Business Communication Epiphany

by on July 20th, 2012

In my very last module of part-time MBA program at GWSB I took a class on Business Communication. I mentioned that class briefly in one of my posts before. This was a very hands-on class and quite a bit of fun too. I am going to have a longer post with the recap of that class soon. And now I just want to touch upon one particular episode that was very helpful for me to understand certain things about myself.

In the course of the class we had to prepare, among other things, a persuasive presentation. I am planning to publish that one too sometime. The topic I chose was on the telework. Essentially I was trying to persuade the business leaders to let their people do teleworking as much as possible, subject to business and technological constraints specific to particular organization/business.

After the original presentation each of us received feedback from the students in the class and the professor. We were also given a chance to have a second take on presentation with an attempt to incorporate the feedback and correct the mistakes pointed by the audience. The second take was not the whole presentation though, just a short abstract where we tried to show the improvements based on the feedback.

The final part of this assignment was to write a self-evaluation of the persuasive presentation itself and any feedback we received. So the rest of the post is the edited version of that self-evaluation written assignment. As you will see, I got a lesson from the class in the area I did not really expect. Frankly, these revelation moments are one of the most important parts of MBA program for me.

Even though for this persuasive presentation we had been given time to prepare, unlike the other two impromptu speeches, it is amazing to see that the same things pop up regardless of preparation or impromptu status: eye contact, legs movement, etc. I made a note of all those remarks given to me in the feedback. It takes though more than just one class a week to practice and exercise in order to correct those shortcomings, and not just once, but consistently.

However, for me all those technical comments were overshadowed by a much more important comment. I needed to hear it some 30 years ago. This one comment was like a lightning bolt for me.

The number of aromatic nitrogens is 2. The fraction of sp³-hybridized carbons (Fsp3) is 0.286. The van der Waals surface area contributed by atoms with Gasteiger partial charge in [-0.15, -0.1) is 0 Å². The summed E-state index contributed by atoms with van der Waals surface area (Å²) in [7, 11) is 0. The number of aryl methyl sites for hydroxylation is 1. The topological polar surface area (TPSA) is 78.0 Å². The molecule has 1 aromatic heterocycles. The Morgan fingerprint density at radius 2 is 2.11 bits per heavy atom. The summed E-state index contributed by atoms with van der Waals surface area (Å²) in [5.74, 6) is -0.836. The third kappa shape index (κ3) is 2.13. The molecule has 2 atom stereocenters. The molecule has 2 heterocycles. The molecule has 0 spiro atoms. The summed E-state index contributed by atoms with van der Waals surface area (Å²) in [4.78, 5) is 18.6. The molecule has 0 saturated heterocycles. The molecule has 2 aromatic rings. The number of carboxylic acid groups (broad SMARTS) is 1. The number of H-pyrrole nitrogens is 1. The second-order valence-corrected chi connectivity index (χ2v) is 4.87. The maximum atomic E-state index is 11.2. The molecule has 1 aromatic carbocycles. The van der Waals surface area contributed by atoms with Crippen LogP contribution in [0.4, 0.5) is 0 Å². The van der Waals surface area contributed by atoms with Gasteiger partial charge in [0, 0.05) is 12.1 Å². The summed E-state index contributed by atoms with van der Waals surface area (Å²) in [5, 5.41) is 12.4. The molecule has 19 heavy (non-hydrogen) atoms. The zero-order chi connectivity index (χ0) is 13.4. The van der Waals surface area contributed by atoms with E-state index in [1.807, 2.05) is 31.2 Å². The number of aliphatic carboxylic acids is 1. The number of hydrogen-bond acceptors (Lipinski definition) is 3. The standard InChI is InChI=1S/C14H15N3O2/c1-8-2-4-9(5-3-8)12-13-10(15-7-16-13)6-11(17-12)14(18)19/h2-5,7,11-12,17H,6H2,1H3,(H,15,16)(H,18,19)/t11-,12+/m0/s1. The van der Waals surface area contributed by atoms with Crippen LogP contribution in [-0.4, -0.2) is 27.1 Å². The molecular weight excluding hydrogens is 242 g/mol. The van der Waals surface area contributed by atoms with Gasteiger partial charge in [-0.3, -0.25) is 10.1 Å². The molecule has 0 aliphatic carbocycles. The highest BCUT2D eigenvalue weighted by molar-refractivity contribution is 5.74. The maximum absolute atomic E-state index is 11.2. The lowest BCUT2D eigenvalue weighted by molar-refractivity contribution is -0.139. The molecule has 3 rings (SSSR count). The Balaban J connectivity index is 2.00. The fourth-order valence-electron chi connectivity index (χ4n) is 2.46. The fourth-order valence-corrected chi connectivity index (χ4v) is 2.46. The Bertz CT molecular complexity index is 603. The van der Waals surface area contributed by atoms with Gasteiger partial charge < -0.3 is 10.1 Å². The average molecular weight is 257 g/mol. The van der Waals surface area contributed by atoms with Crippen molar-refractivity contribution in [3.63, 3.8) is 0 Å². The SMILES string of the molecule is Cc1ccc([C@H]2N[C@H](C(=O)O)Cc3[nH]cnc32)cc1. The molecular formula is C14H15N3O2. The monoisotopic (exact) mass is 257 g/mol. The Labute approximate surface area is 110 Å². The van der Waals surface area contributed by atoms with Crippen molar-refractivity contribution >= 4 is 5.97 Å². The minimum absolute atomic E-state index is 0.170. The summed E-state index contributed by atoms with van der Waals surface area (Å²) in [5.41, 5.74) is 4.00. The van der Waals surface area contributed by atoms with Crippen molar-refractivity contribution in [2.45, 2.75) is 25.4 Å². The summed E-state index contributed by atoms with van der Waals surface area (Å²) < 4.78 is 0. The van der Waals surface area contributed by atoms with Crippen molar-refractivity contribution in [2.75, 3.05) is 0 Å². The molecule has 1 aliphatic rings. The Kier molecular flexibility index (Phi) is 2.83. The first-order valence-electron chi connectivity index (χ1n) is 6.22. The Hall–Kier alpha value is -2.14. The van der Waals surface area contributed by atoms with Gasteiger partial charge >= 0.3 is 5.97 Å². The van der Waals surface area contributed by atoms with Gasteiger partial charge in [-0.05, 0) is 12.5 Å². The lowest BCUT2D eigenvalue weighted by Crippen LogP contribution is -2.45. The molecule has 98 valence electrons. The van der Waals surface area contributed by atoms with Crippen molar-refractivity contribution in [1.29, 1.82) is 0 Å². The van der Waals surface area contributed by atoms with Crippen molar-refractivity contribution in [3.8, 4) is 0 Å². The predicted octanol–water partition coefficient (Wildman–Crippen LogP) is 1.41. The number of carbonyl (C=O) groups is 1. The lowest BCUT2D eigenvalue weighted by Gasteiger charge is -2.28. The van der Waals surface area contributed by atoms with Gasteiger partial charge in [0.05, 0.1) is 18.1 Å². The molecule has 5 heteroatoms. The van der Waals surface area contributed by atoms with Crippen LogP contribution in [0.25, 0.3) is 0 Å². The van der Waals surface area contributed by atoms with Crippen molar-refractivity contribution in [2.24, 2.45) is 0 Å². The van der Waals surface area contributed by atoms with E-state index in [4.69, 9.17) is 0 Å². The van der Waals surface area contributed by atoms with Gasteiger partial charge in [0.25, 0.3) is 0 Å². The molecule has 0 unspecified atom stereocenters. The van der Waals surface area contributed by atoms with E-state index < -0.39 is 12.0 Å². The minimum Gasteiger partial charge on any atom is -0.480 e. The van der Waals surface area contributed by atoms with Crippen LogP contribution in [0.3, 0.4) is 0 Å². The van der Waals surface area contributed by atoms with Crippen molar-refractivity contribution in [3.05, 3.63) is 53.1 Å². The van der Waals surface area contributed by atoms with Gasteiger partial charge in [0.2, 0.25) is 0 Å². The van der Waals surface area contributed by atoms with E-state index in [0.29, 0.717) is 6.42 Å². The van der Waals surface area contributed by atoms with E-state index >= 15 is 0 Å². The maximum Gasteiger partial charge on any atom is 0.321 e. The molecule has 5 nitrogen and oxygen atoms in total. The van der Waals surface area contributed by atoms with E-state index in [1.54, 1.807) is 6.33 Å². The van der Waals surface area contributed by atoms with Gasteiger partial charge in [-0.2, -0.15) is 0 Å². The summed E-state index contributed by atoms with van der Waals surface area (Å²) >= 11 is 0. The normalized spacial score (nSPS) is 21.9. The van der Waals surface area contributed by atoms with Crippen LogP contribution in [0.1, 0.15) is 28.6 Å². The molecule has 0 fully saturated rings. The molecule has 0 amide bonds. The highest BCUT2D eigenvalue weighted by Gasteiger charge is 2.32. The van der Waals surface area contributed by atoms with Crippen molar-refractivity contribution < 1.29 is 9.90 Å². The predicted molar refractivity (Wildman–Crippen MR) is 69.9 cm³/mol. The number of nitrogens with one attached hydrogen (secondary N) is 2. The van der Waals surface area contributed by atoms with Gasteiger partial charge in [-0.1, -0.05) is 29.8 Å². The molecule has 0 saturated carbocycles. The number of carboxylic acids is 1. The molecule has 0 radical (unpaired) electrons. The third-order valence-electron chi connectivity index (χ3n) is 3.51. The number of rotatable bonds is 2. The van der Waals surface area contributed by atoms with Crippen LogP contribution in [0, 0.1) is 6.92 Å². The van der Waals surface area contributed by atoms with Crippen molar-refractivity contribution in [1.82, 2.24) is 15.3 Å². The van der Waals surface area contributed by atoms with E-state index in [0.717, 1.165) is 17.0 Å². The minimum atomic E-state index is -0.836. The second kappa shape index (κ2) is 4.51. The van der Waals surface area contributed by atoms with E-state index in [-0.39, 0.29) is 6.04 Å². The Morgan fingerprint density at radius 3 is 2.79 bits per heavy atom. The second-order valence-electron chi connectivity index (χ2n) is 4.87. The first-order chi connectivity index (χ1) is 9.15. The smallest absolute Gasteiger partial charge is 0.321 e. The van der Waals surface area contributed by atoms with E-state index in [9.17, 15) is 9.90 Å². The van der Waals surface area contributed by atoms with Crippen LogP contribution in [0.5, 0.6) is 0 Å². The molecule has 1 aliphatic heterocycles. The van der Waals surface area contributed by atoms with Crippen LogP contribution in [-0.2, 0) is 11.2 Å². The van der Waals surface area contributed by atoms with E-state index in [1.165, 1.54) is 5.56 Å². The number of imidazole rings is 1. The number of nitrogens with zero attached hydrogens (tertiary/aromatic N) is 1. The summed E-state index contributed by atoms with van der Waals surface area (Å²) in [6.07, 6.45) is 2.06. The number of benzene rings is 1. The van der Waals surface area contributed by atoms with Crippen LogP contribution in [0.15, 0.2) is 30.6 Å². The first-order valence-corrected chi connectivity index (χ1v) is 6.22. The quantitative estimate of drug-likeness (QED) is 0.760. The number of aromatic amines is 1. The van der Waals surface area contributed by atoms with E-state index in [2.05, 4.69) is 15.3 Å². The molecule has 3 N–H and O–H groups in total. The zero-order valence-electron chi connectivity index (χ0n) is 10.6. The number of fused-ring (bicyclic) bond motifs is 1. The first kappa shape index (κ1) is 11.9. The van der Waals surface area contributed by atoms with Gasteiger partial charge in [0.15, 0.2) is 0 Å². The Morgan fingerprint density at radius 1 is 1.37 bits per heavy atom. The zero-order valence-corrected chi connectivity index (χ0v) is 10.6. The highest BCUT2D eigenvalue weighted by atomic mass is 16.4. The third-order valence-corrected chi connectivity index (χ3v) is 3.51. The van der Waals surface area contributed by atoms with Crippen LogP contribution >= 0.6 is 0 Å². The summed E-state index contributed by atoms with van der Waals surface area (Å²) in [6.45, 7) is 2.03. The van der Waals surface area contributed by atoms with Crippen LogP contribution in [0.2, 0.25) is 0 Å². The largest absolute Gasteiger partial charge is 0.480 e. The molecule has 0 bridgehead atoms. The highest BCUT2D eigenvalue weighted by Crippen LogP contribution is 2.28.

Since my teen age I remember hearing comments from people, both peers and superiors: “You are [look] very serious.” I did not see any problem with this. Being “serious” is more of a compliment than being “lightheaded” in my book anyways. This “serious” appearance was even beneficial to me when I was changing schools every year in my high school years, in the military service, even in the work place. Most of the time I avoided being bullied or harassed in other ways in spite of my not being a jock or a mean person.

On the other hand I realize now that I probably missed quite a few opportunities to get to know interesting people who were too scared of my “serious” appearance.

In this class I finally, after all this decades of self-delusion, got the right definition of what my appearance really is. After I did my re-take one of the classmates said: “This time you seemed to be more APPROACHABLE”.

This is the real thing that has been masked by “looking serious” comments from the past. People just could not find a better definition, but this was the real reason why even the bullies shunned away most of the time – all these years I appeared UNAPPROACHABLE.

Now that I know this, I can consciously try to work on this and have more laid-back, relaxed and APPROACHABLE demeanor. The best, though, would be to learn to switch back to my “seriousness” when needed, and to learn to recognize which situation requires what approach.

So this revelation that I am perceived as unapproachable is probably the most valuable lesson from the whole class. In my future post I will cover in more detail the technical aspects of Business Communication class.

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